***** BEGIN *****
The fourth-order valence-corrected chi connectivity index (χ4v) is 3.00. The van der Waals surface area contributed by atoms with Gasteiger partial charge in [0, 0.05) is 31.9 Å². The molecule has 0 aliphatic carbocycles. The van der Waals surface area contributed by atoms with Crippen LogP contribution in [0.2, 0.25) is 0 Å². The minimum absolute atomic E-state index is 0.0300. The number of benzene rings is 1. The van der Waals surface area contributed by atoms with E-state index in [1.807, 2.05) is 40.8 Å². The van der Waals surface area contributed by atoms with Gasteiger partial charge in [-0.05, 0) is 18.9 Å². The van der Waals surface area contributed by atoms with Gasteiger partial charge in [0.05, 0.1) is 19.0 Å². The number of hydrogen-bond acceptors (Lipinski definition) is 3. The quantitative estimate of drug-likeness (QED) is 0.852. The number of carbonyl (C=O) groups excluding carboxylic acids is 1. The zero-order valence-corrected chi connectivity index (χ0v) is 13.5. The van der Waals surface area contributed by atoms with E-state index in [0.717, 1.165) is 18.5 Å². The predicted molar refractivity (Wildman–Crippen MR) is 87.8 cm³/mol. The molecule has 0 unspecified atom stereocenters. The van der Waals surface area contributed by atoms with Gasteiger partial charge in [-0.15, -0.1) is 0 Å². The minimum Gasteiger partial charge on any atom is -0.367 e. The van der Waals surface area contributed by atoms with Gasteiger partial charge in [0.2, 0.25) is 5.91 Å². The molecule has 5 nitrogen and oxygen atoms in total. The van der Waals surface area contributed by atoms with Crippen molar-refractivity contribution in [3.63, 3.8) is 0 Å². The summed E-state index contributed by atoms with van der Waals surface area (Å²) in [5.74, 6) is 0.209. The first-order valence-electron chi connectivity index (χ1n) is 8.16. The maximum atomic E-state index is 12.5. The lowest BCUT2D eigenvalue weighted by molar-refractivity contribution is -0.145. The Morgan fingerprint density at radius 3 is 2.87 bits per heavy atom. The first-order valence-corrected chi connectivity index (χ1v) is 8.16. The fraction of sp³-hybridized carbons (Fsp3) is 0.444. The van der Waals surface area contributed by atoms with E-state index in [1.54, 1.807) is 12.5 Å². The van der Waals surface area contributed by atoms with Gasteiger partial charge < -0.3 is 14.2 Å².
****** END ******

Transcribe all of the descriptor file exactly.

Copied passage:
The fourth-order valence-corrected chi connectivity index (χ4v) is 3.00. The van der Waals surface area contributed by atoms with Gasteiger partial charge in [0, 0.05) is 31.9 Å². The molecule has 0 aliphatic carbocycles. The van der Waals surface area contributed by atoms with Crippen LogP contribution in [0.2, 0.25) is 0 Å². The minimum absolute atomic E-state index is 0.0300. The number of benzene rings is 1. The van der Waals surface area contributed by atoms with E-state index in [1.807, 2.05) is 40.8 Å². The van der Waals surface area contributed by atoms with Gasteiger partial charge in [-0.05, 0) is 18.9 Å². The van der Waals surface area contributed by atoms with Gasteiger partial charge in [0.05, 0.1) is 19.0 Å². The number of hydrogen-bond acceptors (Lipinski definition) is 3. The quantitative estimate of drug-likeness (QED) is 0.852. The number of carbonyl (C=O) groups excluding carboxylic acids is 1. The zero-order valence-corrected chi connectivity index (χ0v) is 13.5. The van der Waals surface area contributed by atoms with E-state index in [0.717, 1.165) is 18.5 Å². The predicted molar refractivity (Wildman–Crippen MR) is 87.8 cm³/mol. The molecule has 0 unspecified atom stereocenters. The van der Waals surface area contributed by atoms with Gasteiger partial charge in [-0.15, -0.1) is 0 Å². The minimum Gasteiger partial charge on any atom is -0.367 e. The van der Waals surface area contributed by atoms with Gasteiger partial charge in [0.2, 0.25) is 5.91 Å². The molecule has 5 nitrogen and oxygen atoms in total. The van der Waals surface area contributed by atoms with Crippen molar-refractivity contribution in [3.63, 3.8) is 0 Å². The summed E-state index contributed by atoms with van der Waals surface area (Å²) in [5.74, 6) is 0.209. The first-order valence-electron chi connectivity index (χ1n) is 8.16. The maximum atomic E-state index is 12.5. The lowest BCUT2D eigenvalue weighted by molar-refractivity contribution is -0.145. The Morgan fingerprint density at radius 3 is 2.87 bits per heavy atom. The first-order valence-corrected chi connectivity index (χ1v) is 8.16. The fraction of sp³-hybridized carbons (Fsp3) is 0.444. The van der Waals surface area contributed by atoms with E-state index in [1.54, 1.807) is 12.5 Å². The van der Waals surface area contributed by atoms with Gasteiger partial charge < -0.3 is 14.2 Å².